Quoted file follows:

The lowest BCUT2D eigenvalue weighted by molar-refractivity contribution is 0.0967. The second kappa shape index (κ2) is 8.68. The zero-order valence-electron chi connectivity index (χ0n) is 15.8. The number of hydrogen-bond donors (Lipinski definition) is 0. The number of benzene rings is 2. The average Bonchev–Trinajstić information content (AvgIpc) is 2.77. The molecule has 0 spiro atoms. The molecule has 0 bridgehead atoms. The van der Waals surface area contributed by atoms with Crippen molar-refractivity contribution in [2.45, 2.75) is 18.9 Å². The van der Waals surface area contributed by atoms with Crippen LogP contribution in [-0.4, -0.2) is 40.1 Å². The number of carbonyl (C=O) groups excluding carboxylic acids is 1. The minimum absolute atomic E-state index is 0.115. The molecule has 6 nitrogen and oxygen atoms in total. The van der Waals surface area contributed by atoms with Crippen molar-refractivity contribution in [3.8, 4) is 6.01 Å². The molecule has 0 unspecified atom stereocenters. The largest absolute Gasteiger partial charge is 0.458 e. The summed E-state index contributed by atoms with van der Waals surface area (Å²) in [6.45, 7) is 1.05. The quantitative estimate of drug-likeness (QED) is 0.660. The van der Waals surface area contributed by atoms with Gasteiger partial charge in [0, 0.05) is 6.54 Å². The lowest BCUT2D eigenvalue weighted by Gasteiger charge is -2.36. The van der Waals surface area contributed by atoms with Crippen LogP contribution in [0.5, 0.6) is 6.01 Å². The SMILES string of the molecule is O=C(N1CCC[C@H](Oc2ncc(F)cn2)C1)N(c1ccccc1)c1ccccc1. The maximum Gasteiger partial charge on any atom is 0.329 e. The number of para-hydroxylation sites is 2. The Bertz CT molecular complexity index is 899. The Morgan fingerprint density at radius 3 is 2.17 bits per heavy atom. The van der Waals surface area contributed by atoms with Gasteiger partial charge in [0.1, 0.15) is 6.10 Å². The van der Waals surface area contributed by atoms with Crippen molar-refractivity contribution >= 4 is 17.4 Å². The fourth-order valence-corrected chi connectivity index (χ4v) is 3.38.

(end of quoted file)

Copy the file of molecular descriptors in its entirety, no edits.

The lowest BCUT2D eigenvalue weighted by molar-refractivity contribution is 0.0967. The second kappa shape index (κ2) is 8.68. The zero-order valence-electron chi connectivity index (χ0n) is 15.8. The number of hydrogen-bond donors (Lipinski definition) is 0. The number of benzene rings is 2. The average Bonchev–Trinajstić information content (AvgIpc) is 2.77. The molecule has 0 spiro atoms. The molecule has 0 bridgehead atoms. The van der Waals surface area contributed by atoms with Crippen molar-refractivity contribution in [2.45, 2.75) is 18.9 Å². The van der Waals surface area contributed by atoms with Crippen LogP contribution in [-0.4, -0.2) is 40.1 Å². The number of carbonyl (C=O) groups excluding carboxylic acids is 1. The minimum absolute atomic E-state index is 0.115. The molecule has 6 nitrogen and oxygen atoms in total. The van der Waals surface area contributed by atoms with Crippen molar-refractivity contribution in [3.8, 4) is 6.01 Å². The molecule has 0 unspecified atom stereocenters. The largest absolute Gasteiger partial charge is 0.458 e. The summed E-state index contributed by atoms with van der Waals surface area (Å²) in [6.45, 7) is 1.05. The quantitative estimate of drug-likeness (QED) is 0.660. The van der Waals surface area contributed by atoms with Gasteiger partial charge in [0, 0.05) is 6.54 Å². The lowest BCUT2D eigenvalue weighted by Gasteiger charge is -2.36. The van der Waals surface area contributed by atoms with Crippen LogP contribution in [0.5, 0.6) is 6.01 Å². The SMILES string of the molecule is O=C(N1CCC[C@H](Oc2ncc(F)cn2)C1)N(c1ccccc1)c1ccccc1. The maximum Gasteiger partial charge on any atom is 0.329 e. The number of para-hydroxylation sites is 2. The Bertz CT molecular complexity index is 899. The Morgan fingerprint density at radius 3 is 2.17 bits per heavy atom. The van der Waals surface area contributed by atoms with Gasteiger partial charge in [0.1, 0.15) is 6.10 Å². The van der Waals surface area contributed by atoms with Crippen molar-refractivity contribution >= 4 is 17.4 Å². The fourth-order valence-corrected chi connectivity index (χ4v) is 3.38.